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This is Part One of a series entitled “Email: This Is How We Do It”. We’re going to chronicle, over three days, a day in the life of an Email Center Pro power user (how’s that for stretching a concept?). So sit back, relax and take a look at Email Center Pro in action (popcorn sold separately).

A huge part of my work day is spent dealing with email — answering customers questions, sending callers information about our products, assigning emails to colleagues and coworkers… I don’t know what life was like here at Palo Alto Software before Email Center Pro, but I can tell you what an average day is like for me as ECP power-user.

Over the next three days, you’ll have an opportunity to do a ride-along with me as I go about my daily routine. As you read this series, I encourage you to think about yourself and your team, and the kinds of email chores you handle on a regular basis. How do you handle the types of scenarios that I encounter each day?

8:00 AM It’s Monday morning and nobody’s been in the Sales inbox all weekend. I come in to the office, get the coffee started, and dig in.

There are 80 emails in the inbox that need attention, and myself and my three coworkers are responsible for getting them all answered as quickly as possible. I’m the first one in — nobody else is due for an hour, so it’s my job to get the emails assigned.

I generally just do this in a divide and conquer mode. I split the number of emails by four, with no cherry picking who gets what (too tempting to give myself all the lucrative ones!). Grabbing a few at a time, I assign them out.

I do it this way mostly to ensure that each user gets emails from a variety of time periods. All of Desi’s would be from the beginning of the weekend if started off assigning 20 consecutive emails to her, for instance. By spreading out how they’re assigned, the people who have been waiting the longest for a reply will be the first to get one, regardless of who their message has been assigned to.

Glancing at the emails as I assign them gives me a chance to make sure they’ve all been sent to the right box. I notice one that looks like it should go to the Marketing department,  so I just move the message over. If  my colleagues who handle that inbox have any questions about the email’s source, they’ll see that it was originally sent to sales and that I moved it over for them. Since I didn’t have to forward it to another email address, the message didn’t get buried beneath the headers that precede forwarded messages.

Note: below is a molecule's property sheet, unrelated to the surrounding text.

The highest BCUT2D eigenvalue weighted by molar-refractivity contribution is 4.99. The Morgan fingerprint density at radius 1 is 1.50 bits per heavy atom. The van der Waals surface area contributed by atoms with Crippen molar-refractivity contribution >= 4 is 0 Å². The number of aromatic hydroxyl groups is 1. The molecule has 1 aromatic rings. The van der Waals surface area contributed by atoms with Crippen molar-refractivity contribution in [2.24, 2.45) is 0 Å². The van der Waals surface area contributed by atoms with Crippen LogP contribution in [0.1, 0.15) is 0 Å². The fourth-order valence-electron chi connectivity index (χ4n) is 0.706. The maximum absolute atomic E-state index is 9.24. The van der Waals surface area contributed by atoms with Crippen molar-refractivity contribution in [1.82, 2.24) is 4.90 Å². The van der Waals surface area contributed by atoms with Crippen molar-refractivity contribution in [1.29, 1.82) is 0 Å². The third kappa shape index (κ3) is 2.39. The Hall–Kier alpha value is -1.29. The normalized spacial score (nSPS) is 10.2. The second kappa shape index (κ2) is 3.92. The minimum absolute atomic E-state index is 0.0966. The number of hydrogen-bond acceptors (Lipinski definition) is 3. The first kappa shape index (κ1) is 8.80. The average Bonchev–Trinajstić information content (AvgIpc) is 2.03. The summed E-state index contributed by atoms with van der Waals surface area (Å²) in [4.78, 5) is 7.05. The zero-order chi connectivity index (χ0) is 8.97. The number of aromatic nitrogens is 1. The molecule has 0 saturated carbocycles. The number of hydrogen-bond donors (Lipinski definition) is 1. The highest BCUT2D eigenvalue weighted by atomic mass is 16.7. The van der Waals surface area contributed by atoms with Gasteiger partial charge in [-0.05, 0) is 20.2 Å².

9:15 AM I log into my jay@paloalto email in Outlook, to check on any personal emails I may have received. If my boss has a project for me, an all company email has gone out, or any other non-sales related item needs my attention, it’ll be sent to this email address. This account is for my eyes only.

The fact that customer emails are completely separate from this address helps me prioritize. My wife may have sent me a note to remind me to pick up salad fixings and dish washer detergent, but it doesn’t come before an email from a customer that needs attention. I usually glance at my inbox at some point early in my day, to see if there’s anything pressing. As usual, there’s nothing in there that needs to come before my customers, so I go back to ECP to take care of my emails there before worrying about what I need to bring home for dinner.

9:30 AM One of my colleagues has called in sick. Luckily, we still have access to those 20 emails I assigned to her! We could just view email assigned to her and respond to them, but we find it easier to simply reassign them to those of us who are here today. We all have a little more work, but at least those customers won’t be waiting for a response until our coworker’s flu has run its course.

10:00 AM I do some work for other departments, so I need to check other boxes for anything important that’s come in over the weekend. It’s nice to just chose the mailbox from a pull-down menu, rather than having to log out of one account and into another to handle all my responsibilities.

And with that, I think I’ve earned myself a little break. I’m gonna head over to the coffee pot, get a refill, and stretch a little before getting back to business.

Tomorrow, you’ll find Part Two of this series, and maybe we’ll find out if Jay missed any salad ingredients…


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